So let’s talk about Ben. Back in high school and college he was a star athlete. He worked in construction his whole life. He started as an apprentice and eventually owned his own company. Ben retired a few years ago and is looking for new hobbies. Ben used to love playing guitar but arthritis has made that very difficult. He heard about bird watching and decided that it might be fun to give it a shot. He searched for some sites with info about birds in the area and found a blog that looks pretty helpful. Only Ben has a hard time using a mouse. He can move it to position, but when he moves his fingers to click, it often causes the mouse to shift. Ben uses the keyboard to navigate sites instead. Using tab and arrow keys he can move through the content. This site has a menu that lets him view galleries of the birds he might encounter and descriptions of the best places and times to find them. The menu works using “hover” to open the submenu and that means Ben can’t use the keyboard to navigate the menu. Ben is frustrated and hurt because it should be simple and he blames his body for betraying him.


There are many disabilities that are “hidden.” If we see someone in a wheelchair, we know they are disabled. However, we may see someone who appears healthy parking in a disabled spot and get angry. They may even have the decal, but we assume they are using their grandmother’s car to score a choice parking spot. What we may not know is that they have lung or heart damage that makes a walk through the parking lot exhausting to the point of collapse. 

It’s a hidden disability. 

Often cognitive disabilities fall into this category. We might think about people with something like autism or down syndrome when we think of cognitive disabilities, but there is a wide range of disabilities under this net including ADD/ADHD, reading disorders like dyslexia, epilepsy, and many others. This can also be affected by situational factors like trying to focus on a task in a busy environment versus a quiet office. 

Let’s meet Kelly. Kelly wasn’t diagnosed with ADD or dyslexia but she suspects that affects her life. She struggled with learning in high school but hit her stride in college. After college, she started her career and then had 2 children. Her mom helped her raise the kids while she continued to work, but a few years went by and she decided she needed a career change. The children were school-age so she decided that she would work on a master’s degree. 

She is very nervous but thinks she’ll do well if she can focus. She is taking classes online and usually that is fine, but she has some timed assignments. When she takes those assignments she does very poorly. She keeps looking at the timer, then forgetting where she was on the test. Kelly talks to her professor who understands what Kelly is dealing with. The professor lets her complete the assignments using a TA as a remote proctor. The timer is turned off and Kelly can focus on the assignment instead of the distraction. In the end she is one of the best students in the class and Kelly is encouraged to keep working on her new degree.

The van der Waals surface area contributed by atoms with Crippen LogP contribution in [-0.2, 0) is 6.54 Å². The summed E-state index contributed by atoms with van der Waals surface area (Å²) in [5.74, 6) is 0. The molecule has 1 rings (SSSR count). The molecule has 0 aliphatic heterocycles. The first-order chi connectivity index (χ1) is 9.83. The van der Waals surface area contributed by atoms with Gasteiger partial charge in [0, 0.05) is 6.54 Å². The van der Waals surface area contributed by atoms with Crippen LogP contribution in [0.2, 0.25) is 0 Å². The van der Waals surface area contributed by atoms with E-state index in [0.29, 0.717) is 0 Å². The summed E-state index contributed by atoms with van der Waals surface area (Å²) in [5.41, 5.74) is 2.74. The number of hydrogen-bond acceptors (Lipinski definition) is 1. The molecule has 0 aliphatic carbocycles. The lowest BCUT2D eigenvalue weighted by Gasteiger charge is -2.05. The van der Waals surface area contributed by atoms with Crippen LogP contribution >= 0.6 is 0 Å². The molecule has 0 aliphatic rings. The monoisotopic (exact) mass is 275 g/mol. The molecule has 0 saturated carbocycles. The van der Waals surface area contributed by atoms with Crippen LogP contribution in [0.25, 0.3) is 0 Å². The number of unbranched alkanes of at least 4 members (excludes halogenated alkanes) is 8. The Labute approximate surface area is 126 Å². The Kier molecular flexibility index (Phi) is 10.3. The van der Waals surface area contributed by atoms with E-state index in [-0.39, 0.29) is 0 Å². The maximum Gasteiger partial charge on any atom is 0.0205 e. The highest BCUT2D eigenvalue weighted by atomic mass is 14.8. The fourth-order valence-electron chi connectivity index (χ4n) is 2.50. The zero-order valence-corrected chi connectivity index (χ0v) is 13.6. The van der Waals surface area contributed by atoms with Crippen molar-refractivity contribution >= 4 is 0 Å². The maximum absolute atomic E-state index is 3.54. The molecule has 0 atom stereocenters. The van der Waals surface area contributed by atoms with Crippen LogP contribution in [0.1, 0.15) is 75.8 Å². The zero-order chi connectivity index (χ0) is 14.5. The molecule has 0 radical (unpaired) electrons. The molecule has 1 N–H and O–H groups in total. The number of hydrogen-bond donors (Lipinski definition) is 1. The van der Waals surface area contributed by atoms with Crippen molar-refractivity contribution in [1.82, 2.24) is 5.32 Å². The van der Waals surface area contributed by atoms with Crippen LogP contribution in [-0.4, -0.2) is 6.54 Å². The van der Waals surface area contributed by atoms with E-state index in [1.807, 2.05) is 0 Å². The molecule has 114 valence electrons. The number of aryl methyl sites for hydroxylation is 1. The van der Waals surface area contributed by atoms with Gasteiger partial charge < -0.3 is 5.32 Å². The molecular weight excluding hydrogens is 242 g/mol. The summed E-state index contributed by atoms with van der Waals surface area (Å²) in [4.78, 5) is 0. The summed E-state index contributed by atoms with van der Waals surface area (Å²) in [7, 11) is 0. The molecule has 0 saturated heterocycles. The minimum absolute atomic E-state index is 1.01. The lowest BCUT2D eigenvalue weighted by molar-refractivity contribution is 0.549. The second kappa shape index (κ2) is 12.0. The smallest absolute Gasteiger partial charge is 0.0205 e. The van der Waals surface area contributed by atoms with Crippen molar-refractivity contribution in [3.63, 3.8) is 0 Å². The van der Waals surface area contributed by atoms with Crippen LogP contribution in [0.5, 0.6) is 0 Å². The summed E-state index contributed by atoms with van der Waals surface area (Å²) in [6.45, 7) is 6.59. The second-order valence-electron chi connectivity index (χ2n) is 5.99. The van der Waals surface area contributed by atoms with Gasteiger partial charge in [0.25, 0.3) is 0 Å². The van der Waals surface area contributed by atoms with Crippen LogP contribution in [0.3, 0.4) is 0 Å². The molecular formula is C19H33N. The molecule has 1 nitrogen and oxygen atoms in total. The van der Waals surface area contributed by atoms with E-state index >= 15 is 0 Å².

As you can see, disabilities are far ranging and can affect anyone. They can be life long, situational, or any range in between. Some accommodations may take a little effort, but in the end it means a better experience for all users.

So how do you do your part?

The first step is making sure you have an accessible theme. We work hard to make sure this happens for our clients and we address all the things that wrap the content, and make sure they have the tools available to make content accessible. An accessible theme addresses issues like menus and ensures the default font size, link controls, and other elements work out of the box.

However, no matter how much work is done to make sure the theme is fully accessible, the content is what really makes or breaks a site’s accessibility. Over the next few tutorials I’ll be talking about things like:

  • Semantic headings
  • Content structure
  • Tables
  • Contrast
  • Good links
  • Alternate text
  • Media

There are some other issues that affect accessibility, but these are the most common for content creators. 

In the next part I’ll be talking about how to correctly use headings in your content.